In the opening scene of the fourth act of Othello is a four-line quote that shows how easily Othello is manipulated. The scene opens as follows:
Iago Will you think so?
Othello Think so, Iago?
Iago To kiss in private?
Othello An unauthorized kiss!
Iago Or to be naked with her friend in bed
An hour or more, not meaning any harm?
Othello Naked in bed, Iago, and not mean harm?
It is hypocrisy against the devil.
They that mean virtuously, and yet do so,
The devil their virtue tempts, and they tempt heaven.
In these four lines Othello shows himself to be incredibly gullible, or worse than gullible. He actually believes Iago's assertion that Desdemona and Cassio have been spending time together in bed naked and the possibility that they might have no desire or intention of engaging in sexual intercourse. Iago seems to be intimating that this is the sort of thing that is customary in the Venetian high society of which Othello, a complete outsider, is ignorant.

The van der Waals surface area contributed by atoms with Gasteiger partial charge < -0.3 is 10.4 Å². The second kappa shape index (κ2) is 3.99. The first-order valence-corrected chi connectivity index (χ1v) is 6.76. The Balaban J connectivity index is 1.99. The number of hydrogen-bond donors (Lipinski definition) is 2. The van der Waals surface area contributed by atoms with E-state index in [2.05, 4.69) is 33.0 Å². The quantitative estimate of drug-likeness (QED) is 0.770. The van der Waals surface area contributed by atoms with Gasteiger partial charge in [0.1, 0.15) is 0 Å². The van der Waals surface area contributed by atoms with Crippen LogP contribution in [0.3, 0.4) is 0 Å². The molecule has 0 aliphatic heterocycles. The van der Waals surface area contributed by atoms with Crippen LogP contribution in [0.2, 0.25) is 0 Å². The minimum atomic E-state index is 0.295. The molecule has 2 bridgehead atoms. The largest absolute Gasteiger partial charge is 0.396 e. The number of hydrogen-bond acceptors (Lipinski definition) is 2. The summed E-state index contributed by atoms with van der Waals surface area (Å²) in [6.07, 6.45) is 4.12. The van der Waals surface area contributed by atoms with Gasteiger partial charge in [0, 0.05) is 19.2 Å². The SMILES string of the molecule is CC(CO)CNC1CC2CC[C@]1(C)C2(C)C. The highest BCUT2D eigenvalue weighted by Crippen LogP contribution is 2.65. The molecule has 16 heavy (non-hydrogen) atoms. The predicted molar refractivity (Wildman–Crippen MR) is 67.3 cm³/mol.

Othello seems like someone who is trying to be broad-minded and urbane but cannot help expressing his very strict conservative beliefs about proper conduct. Othello, being a Moor, probably has had an education based on the Koran, which teaches rigid laws of human behavior. A married woman who committed adultery in the Muslim world could be stoned to death.
Iago seems to be enjoying himself in this opening scene. In addition to his other motives for destroying Othello's happiness, Iago may just enjoy deceiving and manipulating people, seeing how far he can go. Iago is cunning. Cunning people are not necessarily wise and rarely creative but more often parasitical. They cannot create anything but have to exploit others. Like Cassius in Julius Caesar, they are "very dangerous."